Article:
Return of the unconscious: Racial disparities in pain treatment

We all are aware that inadequate pain care can have devastating effects on patient’s health and mortality rates. But do you know that black women are four to five times more likely to suffer a pregnancy-related death than their white counterparts?


According to recent statistics, three to four factors play a role in maternal mortality, pain care being one of them (Petersen et al.,2019).

Previous research shows that specifically the patient’s race, unequally influences pain assessment and treatment decisions. Therefore, it is not surprising to hear that providers assess and treat pain differently based on the patient’s race (Hirsh et al., 2009).

“Of all the forms of inequality, injustice in health care is the most shocking and inhumane.” Rev. Dr. Martin Luther King Jr.

To investigate, if attention mediates the relationship between racial biases and helping behaviour and pain estimation, we recruited a sample of 63 that mainly consists of a dutch university student population. A visual search task, vignettes to measure helping behaviour and pain estimation, and an implicit association task were employed to analyze the  components possibly related to racial differences in pain care.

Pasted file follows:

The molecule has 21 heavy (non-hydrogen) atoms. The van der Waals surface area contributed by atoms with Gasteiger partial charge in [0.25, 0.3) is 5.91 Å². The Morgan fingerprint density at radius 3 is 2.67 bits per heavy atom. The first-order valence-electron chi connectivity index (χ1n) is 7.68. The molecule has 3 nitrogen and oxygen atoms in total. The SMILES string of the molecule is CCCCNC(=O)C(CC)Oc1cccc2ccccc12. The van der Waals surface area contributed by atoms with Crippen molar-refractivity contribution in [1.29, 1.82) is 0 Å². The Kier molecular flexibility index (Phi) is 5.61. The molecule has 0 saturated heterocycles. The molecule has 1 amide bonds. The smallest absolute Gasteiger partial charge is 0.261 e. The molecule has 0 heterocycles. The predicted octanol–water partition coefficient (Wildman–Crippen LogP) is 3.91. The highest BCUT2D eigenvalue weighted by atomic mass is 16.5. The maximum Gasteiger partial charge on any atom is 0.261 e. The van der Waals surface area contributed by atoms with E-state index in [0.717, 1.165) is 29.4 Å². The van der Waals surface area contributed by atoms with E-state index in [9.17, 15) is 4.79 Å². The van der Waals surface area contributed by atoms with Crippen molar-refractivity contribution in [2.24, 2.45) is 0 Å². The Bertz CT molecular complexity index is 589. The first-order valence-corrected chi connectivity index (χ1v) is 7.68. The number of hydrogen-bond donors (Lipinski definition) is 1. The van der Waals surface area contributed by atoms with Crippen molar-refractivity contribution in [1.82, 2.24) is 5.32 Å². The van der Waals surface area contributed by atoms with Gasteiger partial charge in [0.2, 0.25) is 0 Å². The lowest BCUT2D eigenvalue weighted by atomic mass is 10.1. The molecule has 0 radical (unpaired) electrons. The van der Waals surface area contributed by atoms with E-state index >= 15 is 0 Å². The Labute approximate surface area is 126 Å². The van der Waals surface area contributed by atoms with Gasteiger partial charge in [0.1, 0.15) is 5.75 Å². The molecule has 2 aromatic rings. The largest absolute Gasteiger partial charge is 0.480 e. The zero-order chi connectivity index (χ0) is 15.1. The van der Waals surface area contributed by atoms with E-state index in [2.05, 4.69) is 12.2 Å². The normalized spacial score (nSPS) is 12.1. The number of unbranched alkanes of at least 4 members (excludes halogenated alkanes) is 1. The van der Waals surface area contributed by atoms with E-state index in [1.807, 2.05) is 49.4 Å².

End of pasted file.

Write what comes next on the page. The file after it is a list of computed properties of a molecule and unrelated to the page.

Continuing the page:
To play devil’s advocate, let’s see if our white fellow students act on their racial prejudices when another fellow human would be in pain. Will we find support for our hypothesis that racial biases and attention to pain negatively influence pain estimation and helping behaviour? Or will our sample surprise us by showing barely any racial differences in their pain assessment and helpfulness?

RP 2021 Group 48 Aylin E., Nina C., Pia B.


Hirsh, A. T., George, S. Z., & Robinson, M. E. (2009, May). Pain assessment and treatment disparities: a virtual human technology investigation. Pain, 143(1-2), 106-113.

Petersen EE, Davis NL, Goodman D, et al. Racial/Ethnic Disparities in Pregnancy-Related Deaths — United States, 2007–2016. MMWR Morb Mortal Wkly Rep 2019;68:762–765.

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